A few months ago, I received a surprising - and very short - email from a friend in Portugal.  “I’m so jealous!,” it said.  And then there was a link.  I clicked on the link and discovered that Lara Logan would be giving a talk in Portland, a mere two hours from where I live.  My friend, like me, a longtime “fan” of Lara’s, wouldn’t be able to go, but *I* would.

I got in touch with a few (more local!) friends who have journalism backgrounds, asking if they’d like to go to the talk with me.  One already had plans, but the other jumped at the chance.

So, to cut to the chase here, I went to Lara Logan’s talk at Portland State University this past Friday with an old, dear friend who got her journalism degree from Northwestern University in Chicago.  She jokes that in her next life, “it’s 60 Minutes for sure.” 

The talk was held in a 100-year-old, very ornate building, though the auditorium itself was very simple.  The first 10 rows or so were reserved for people who had forked over the big bucks to attend the reception beforehand.  My friend and I managed to score two seats in the first available row behind the reserved section.  

The Initial Reaction

When the talk itself ended, however, we both looked at each other.  “What did you think,” I cautiously asked.  Maybe I’d missed something.  Like something BIG.  My friend, a generous soul not prone to criticism, hesitated, “Um, not what I expected,” she replied.  I asked if she wanted to go out and discuss it – kind of debrief about the array of fascinating stories we’d heard and what we had *thought* we were going to hear.  My friend wanted to go out and talk over a beer, but couldn’t, as she had to be at work at 6:30 the next morning.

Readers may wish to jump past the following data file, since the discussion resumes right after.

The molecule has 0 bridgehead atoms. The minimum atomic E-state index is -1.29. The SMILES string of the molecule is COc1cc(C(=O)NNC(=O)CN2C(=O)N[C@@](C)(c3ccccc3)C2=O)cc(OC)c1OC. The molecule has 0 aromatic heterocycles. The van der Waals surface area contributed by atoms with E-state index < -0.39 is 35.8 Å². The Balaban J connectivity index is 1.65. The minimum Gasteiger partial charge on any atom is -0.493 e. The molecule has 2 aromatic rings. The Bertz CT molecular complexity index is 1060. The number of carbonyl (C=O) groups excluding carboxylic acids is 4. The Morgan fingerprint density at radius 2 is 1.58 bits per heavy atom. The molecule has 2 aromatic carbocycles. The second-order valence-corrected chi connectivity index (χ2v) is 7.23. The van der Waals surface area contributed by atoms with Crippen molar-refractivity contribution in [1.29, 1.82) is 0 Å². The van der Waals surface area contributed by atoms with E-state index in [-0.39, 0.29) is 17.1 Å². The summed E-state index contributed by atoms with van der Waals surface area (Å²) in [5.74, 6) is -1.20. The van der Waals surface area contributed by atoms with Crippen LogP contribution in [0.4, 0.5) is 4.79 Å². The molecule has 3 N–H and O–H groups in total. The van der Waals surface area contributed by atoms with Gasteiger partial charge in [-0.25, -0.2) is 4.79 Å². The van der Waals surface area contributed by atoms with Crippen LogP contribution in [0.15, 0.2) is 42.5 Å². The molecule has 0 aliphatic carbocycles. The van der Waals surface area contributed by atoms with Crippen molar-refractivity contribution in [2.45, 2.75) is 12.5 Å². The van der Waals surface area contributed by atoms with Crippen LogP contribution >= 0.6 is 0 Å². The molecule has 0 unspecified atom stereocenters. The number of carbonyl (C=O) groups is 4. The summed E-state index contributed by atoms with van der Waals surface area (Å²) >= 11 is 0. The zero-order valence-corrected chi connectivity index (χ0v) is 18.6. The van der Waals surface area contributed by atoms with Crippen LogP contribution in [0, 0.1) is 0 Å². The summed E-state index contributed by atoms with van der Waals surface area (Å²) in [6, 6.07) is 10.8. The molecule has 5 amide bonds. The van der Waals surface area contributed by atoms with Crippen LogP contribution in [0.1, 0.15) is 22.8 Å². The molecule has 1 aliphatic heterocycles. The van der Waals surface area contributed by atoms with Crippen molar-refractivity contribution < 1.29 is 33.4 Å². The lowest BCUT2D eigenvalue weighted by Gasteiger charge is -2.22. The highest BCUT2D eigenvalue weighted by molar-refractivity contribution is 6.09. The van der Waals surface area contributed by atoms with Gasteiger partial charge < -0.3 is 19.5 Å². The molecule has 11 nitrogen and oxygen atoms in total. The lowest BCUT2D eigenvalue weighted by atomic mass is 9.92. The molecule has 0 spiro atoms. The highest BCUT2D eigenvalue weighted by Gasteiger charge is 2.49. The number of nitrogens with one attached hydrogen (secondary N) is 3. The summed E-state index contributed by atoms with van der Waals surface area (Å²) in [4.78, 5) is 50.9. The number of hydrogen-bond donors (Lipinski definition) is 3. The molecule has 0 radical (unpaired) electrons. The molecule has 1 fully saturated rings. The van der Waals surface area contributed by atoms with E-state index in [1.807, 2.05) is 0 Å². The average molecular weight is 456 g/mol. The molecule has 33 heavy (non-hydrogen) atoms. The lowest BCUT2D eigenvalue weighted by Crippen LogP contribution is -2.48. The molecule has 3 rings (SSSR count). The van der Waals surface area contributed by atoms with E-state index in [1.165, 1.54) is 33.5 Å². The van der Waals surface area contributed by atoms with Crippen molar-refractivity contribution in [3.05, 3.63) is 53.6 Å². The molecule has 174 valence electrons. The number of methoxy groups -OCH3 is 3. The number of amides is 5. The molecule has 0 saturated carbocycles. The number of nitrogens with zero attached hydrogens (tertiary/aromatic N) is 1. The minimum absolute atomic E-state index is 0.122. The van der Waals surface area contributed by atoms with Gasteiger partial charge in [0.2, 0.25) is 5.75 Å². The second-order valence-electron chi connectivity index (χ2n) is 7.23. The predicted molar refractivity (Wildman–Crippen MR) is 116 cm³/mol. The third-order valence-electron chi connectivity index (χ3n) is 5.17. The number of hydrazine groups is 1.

So, I went to bed that night trying to sort out why I felt let down.  And I’m glad I didn’t blog about the talk right away, because thinking about it for 48 hours (and emailing my friend in Portugal with the “detailed, blow-by-blow” account she’d requested) gave me a chance to realize some things about expectations and about the talk itself, things that I surely wouldn’t have realized had I blogged what I was feeling at 9 p.m. Friday night.

What I was feeling that night at 9 p.m. was “Really?  Thirty-five dollars and a two hundred mile round trip and THAT was what I got?” 

But, happily, I don’t feel quite like that now.  

There is an important difference between simple *expectations not met* and *really bad talk.*  It wasn’t what I had expected, but it wasn’t a bad talk. 

What the Talk WAS

It was totally distinctive from any other talk I’ve ever been to at a university or college (and as an academic, I’ve been to my fair share!).  I’m going to be bold (and conceited?) enough to say that a mini-introduction about the talk’s main message and how she planned to deliver it would have gone a long way toward making the talk itself easier to follow.  It was not introduced with any kind of main idea; it was a meandering stream-of-thought talk and I literally have spent two DAYS typing emails about it to my Portuguese friend in order to figure out what was the message

There were, to be fair, several messages.  Really care about what you do.  Don’t expect others to achieve your success.  And “this is the way we seasoned journalists get it done.”